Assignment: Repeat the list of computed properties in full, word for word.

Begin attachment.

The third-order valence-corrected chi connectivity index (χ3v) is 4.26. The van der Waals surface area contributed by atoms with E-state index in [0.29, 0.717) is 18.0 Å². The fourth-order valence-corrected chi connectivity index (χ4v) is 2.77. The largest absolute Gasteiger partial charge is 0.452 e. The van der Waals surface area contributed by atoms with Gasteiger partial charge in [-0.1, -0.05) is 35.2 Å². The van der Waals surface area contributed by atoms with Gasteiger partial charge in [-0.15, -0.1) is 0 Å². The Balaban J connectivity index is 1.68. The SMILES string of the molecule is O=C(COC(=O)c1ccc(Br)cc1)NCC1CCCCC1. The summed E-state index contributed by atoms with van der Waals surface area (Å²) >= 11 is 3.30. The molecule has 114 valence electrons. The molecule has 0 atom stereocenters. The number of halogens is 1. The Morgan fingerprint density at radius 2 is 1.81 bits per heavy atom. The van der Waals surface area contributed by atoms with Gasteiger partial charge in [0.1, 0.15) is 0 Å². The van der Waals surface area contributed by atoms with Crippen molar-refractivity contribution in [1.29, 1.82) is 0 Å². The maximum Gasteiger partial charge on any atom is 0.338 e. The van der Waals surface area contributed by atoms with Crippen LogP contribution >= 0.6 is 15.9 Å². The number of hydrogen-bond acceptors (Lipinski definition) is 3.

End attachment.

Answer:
The third-order valence-corrected chi connectivity index (χ3v) is 4.26. The van der Waals surface area contributed by atoms with E-state index in [0.29, 0.717) is 18.0 Å². The fourth-order valence-corrected chi connectivity index (χ4v) is 2.77. The largest absolute Gasteiger partial charge is 0.452 e. The van der Waals surface area contributed by atoms with Gasteiger partial charge in [-0.1, -0.05) is 35.2 Å². The van der Waals surface area contributed by atoms with Gasteiger partial charge in [-0.15, -0.1) is 0 Å². The Balaban J connectivity index is 1.68. The SMILES string of the molecule is O=C(COC(=O)c1ccc(Br)cc1)NCC1CCCCC1. The summed E-state index contributed by atoms with van der Waals surface area (Å²) >= 11 is 3.30. The molecule has 114 valence electrons. The molecule has 0 atom stereocenters. The number of halogens is 1. The Morgan fingerprint density at radius 2 is 1.81 bits per heavy atom. The van der Waals surface area contributed by atoms with Gasteiger partial charge in [0.1, 0.15) is 0 Å². The van der Waals surface area contributed by atoms with Crippen molar-refractivity contribution in [1.29, 1.82) is 0 Å². The maximum Gasteiger partial charge on any atom is 0.338 e. The van der Waals surface area contributed by atoms with Crippen LogP contribution >= 0.6 is 15.9 Å². The number of hydrogen-bond acceptors (Lipinski definition) is 3.